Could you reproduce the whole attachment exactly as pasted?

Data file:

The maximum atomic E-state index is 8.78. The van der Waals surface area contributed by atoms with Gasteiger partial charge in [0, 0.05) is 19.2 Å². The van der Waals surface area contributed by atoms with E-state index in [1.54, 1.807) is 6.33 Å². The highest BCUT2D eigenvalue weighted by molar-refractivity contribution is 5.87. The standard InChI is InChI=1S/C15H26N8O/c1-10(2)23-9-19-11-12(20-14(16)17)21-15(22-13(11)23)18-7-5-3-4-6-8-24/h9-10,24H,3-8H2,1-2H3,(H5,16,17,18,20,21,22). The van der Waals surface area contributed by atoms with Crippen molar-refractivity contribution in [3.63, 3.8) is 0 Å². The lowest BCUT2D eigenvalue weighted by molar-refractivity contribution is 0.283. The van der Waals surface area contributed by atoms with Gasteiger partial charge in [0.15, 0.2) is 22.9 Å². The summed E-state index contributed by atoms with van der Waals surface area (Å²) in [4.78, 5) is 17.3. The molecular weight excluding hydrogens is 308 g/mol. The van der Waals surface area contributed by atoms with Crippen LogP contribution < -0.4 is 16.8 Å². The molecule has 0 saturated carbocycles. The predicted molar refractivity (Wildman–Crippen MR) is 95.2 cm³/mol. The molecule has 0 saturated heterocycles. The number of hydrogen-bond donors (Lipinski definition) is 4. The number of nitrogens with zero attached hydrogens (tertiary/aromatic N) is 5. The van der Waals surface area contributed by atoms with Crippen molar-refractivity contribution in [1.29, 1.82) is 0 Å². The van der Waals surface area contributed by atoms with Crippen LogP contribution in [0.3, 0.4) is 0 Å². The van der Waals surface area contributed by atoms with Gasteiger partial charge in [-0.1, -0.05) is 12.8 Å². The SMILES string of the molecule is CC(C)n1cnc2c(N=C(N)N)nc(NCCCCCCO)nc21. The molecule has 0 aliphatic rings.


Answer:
The maximum atomic E-state index is 8.78. The van der Waals surface area contributed by atoms with Gasteiger partial charge in [0, 0.05) is 19.2 Å². The van der Waals surface area contributed by atoms with E-state index in [1.54, 1.807) is 6.33 Å². The highest BCUT2D eigenvalue weighted by molar-refractivity contribution is 5.87. The standard InChI is InChI=1S/C15H26N8O/c1-10(2)23-9-19-11-12(20-14(16)17)21-15(22-13(11)23)18-7-5-3-4-6-8-24/h9-10,24H,3-8H2,1-2H3,(H5,16,17,18,20,21,22). The van der Waals surface area contributed by atoms with Crippen molar-refractivity contribution in [3.63, 3.8) is 0 Å². The lowest BCUT2D eigenvalue weighted by molar-refractivity contribution is 0.283. The van der Waals surface area contributed by atoms with Gasteiger partial charge in [0.15, 0.2) is 22.9 Å². The summed E-state index contributed by atoms with van der Waals surface area (Å²) in [4.78, 5) is 17.3. The molecular weight excluding hydrogens is 308 g/mol. The van der Waals surface area contributed by atoms with Crippen LogP contribution < -0.4 is 16.8 Å². The molecule has 0 saturated carbocycles. The predicted molar refractivity (Wildman–Crippen MR) is 95.2 cm³/mol. The molecule has 0 saturated heterocycles. The number of hydrogen-bond donors (Lipinski definition) is 4. The number of nitrogens with zero attached hydrogens (tertiary/aromatic N) is 5. The van der Waals surface area contributed by atoms with Crippen molar-refractivity contribution in [1.29, 1.82) is 0 Å². The van der Waals surface area contributed by atoms with Crippen LogP contribution in [0.3, 0.4) is 0 Å². The van der Waals surface area contributed by atoms with Gasteiger partial charge in [-0.1, -0.05) is 12.8 Å². The SMILES string of the molecule is CC(C)n1cnc2c(N=C(N)N)nc(NCCCCCCO)nc21. The molecule has 0 aliphatic rings.